London is changing rapidly. New planning policies encourage iconic skyscrapers, tens of thousands of new homes and increased density. The current level of change and hysteria around London will be the focus of history books in years to come. Being in London at such a turning point raises a number of questions: Who is truly benefiting from the growth of London? What kind of buildings and public spaces do Londoners really want? Can a big and booming city like London still be green? Is there a point at which growth can lead only to congestion and damage?
These issues and more will be deliberated at DEBATE LONDON, a long weekend of highly topical public debates in the Turbine Hall at Tate Modern led by architectural think tank, The Architecture Foundation. The debates will raise issues about the future of London’s physical and social environment at a time of rapid and dramatic change and consider what life will be like for Londoners in the years leading up to and beyond 2012. It will involve leading figures from the worlds of architecture and design, business, culture, media and politics as well as the general public. This is an opportunity for all Londoners to debate what kind of city they want to live in.
Speakers and chairs include: Zaha Hadid, Nigel Coates, Janet Street-Porter, Rem Koolhaas, Richard Rogers, Shaun Bailey, Alex James, David Lammy, Fritz Haeg and Ken Livingstone, with further names still being confirmed.
Four evening debates will be held in Tate Modern’s Turbine Hall:
Is London a United City
Friday 22 June
London is booming. It is growing in population and wealth. Property prices are vertiginous. The results can be seen in shining new developments and towers, and a skyline full of cranes. But who gains the most? Are we creating a city of haves and have-nots; affluence and deprivation; of prosperous home-owners and eternal renters? How can regeneration - in the Olympic area, the Thames Gateway and all over London - truly benefit communities of all backgrounds and incomes?
The 2012 Wish List: What Do You Want for London?
Saturday 23 June
While the 2012 Olympics will hold the whole city up to world scrutiny it also presents an opportunity to raise aspirations for the capital. Now is the time to find out what sort of London Londoners really want. What changes would they most like to see - whether completed or in the pipeline - by 2012? A panel of architects, artists, writers and thinkers, will each offer up what one thing they would do to make London better and more beautiful.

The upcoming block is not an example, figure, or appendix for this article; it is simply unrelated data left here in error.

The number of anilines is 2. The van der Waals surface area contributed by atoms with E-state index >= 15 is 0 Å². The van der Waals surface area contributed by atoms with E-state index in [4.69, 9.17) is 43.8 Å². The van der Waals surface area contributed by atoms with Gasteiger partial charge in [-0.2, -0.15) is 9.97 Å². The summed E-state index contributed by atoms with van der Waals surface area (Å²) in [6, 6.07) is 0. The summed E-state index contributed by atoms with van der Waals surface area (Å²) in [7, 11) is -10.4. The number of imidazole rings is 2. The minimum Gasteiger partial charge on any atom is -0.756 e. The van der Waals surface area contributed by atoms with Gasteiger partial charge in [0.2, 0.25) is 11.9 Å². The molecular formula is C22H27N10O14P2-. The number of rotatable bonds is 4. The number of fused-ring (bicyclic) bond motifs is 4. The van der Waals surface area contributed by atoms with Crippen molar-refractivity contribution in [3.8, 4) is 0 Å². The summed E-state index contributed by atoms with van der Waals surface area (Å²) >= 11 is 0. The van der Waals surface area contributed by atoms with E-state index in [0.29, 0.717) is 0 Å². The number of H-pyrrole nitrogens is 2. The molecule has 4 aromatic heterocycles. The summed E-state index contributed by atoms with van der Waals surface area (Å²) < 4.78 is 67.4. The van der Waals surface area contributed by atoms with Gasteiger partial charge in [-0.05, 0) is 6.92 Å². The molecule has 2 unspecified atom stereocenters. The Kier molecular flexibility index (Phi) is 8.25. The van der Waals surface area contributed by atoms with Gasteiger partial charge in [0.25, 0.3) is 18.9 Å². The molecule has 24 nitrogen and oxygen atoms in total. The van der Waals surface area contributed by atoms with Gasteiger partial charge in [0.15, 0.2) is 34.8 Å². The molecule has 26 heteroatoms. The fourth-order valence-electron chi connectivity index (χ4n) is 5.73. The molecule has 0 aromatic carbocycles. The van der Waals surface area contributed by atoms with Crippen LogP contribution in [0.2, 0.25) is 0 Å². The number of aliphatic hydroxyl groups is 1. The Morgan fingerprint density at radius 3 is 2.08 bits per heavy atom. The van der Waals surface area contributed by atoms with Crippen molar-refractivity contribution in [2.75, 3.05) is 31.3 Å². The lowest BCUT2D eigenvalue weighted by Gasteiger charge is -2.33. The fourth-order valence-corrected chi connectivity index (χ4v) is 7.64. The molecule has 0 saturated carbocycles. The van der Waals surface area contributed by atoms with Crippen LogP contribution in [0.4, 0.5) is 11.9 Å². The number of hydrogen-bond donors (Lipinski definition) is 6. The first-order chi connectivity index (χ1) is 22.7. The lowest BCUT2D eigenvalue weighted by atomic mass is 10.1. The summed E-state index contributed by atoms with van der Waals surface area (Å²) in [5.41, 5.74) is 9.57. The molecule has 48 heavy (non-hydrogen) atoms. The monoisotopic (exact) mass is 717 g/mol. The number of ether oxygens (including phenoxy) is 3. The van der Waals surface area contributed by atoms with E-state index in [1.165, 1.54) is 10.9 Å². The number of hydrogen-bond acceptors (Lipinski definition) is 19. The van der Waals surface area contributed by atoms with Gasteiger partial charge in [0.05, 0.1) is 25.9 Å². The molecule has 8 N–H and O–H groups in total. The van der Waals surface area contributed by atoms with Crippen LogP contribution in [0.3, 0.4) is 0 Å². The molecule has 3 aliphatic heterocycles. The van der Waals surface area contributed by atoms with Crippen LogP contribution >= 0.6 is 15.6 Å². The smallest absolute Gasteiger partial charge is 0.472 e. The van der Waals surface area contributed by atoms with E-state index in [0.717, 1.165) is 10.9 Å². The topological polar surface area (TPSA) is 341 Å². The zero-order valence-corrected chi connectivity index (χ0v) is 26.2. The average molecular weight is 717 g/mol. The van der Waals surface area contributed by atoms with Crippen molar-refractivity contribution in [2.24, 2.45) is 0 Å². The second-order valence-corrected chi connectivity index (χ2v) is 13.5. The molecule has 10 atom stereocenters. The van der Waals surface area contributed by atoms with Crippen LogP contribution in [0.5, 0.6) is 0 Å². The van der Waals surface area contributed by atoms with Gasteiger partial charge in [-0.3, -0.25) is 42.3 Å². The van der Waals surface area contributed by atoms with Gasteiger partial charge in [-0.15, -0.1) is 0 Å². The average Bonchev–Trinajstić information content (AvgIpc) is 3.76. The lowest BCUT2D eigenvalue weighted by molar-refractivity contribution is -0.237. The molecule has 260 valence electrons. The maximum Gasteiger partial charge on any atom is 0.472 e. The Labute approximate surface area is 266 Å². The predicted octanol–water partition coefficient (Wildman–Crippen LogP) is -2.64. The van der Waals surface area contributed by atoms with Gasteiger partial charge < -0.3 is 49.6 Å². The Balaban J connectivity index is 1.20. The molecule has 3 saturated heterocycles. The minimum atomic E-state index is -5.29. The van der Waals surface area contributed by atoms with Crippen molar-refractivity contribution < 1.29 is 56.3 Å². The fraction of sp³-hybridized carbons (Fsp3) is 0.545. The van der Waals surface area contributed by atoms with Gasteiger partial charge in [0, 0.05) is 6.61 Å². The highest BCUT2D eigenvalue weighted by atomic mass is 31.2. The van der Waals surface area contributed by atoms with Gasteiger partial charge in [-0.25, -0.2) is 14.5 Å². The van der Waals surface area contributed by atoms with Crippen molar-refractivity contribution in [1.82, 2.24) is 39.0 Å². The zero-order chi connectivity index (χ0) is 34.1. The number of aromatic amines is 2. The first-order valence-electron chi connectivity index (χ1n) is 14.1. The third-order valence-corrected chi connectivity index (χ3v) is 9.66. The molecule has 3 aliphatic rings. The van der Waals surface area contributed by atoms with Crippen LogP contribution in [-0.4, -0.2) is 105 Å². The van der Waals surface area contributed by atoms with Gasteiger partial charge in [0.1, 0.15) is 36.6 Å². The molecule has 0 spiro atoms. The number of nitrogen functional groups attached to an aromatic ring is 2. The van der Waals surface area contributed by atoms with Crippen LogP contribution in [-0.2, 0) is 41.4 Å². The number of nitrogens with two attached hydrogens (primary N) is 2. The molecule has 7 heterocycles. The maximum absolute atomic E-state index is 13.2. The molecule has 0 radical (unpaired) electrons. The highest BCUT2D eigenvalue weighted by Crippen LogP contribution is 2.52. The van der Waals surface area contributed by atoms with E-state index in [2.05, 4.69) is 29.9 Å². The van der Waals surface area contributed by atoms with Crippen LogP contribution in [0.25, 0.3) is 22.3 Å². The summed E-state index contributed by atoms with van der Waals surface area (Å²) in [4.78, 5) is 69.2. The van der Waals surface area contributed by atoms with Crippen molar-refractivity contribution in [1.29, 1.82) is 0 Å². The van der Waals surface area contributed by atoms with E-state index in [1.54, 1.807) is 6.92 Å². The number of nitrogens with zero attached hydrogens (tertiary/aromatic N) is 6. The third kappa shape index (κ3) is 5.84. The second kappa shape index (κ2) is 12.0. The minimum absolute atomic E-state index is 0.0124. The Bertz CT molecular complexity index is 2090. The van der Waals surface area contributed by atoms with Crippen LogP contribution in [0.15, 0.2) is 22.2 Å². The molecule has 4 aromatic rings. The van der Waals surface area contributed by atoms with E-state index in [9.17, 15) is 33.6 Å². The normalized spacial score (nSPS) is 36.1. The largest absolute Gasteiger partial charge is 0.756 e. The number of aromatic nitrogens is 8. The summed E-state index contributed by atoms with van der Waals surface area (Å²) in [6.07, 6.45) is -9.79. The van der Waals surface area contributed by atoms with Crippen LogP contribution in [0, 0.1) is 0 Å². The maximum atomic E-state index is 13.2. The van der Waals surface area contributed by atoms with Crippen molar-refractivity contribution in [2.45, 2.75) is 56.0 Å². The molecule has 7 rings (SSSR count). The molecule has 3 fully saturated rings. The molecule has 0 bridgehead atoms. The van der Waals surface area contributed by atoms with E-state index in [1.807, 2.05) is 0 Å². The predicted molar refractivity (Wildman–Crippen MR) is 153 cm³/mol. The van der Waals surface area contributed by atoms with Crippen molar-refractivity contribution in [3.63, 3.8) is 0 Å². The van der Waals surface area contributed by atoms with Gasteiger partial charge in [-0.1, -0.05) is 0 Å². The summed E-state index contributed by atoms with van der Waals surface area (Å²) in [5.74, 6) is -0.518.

How Can a Boomtown be Green?
Sunday 24 June
Thanks to their high level of public transport, Londoners create fewest emissions and are the greenest people in Britain. But like any big city, London eats up energy and pumps out pollution. ‘How can a boomtown be green?’ asks how we can reduce rather than increase environmental damage. Could London be a model for sustainable big cities around the world? Or will attempts to make it more sustainable stifle its growth and force people out?
Can London be Both Big and Beautiful?
Monday 25 June
London is becoming more dynamic, more frenetic and more dramatic. But does this activity and wealth up the quality of life for Londoners? Will it create better transport, more beautiful squares and parks, streets and buildings? Can London's boom be made to create a more pleasurable city to inhabit? Or should we just revel in its chaos? ‘Can London be both big and beautiful?’ explores the merits and flaws of a rapidly growing city.
The fifth debate - Generation London – is a youth debate to be presented on Monday 25 June where young people from London’s schools will debate their own feelings on the changes to London with key decision makers. Today’s teenagers will ultimately benefit or lose out to the decisions made now about London’s future. So what do they want from their city? Is the fabric of London currently designed for their needs? How do they see the issues discussed in the four big debates?
The heart of Generation London is The Billboard Lab - a customised shipping container that contains a fully equipped film studio where young people will develop their creative skills, explore regeneration issues and engage with local communities. The Lab will ‘land’ at Tate Modern on the very first day of Debate London, complete with a top-notch student media team who will chronicle both the Debate London and Generation London action producing running footage and ultimately a documentary.
To broaden the debates to a wider audience a dedicated website - www.debatelondon.com - will provide the perfect platform for those wanting to discuss the issues who cannot attend, but want their voices heard. Here people can vote simply ‘yes’ or ‘no’ on big London issues or leave more detailed comments on discussion boards.
DEBATE LONDON coincides with Global Cities, a Tate Modern exhibition about the current state of big cities around the world. It runs from 19 June to 27 August in Tate Modern’s Turbine Hall.
Tickets are £8 (£5 conc) and can be booked at Tate Tickets: 020 7887 8888. Further information on tickets and the debates can be found at www.debatelondon.com. The evening debates start at 7.30pm and run until 9.30pm.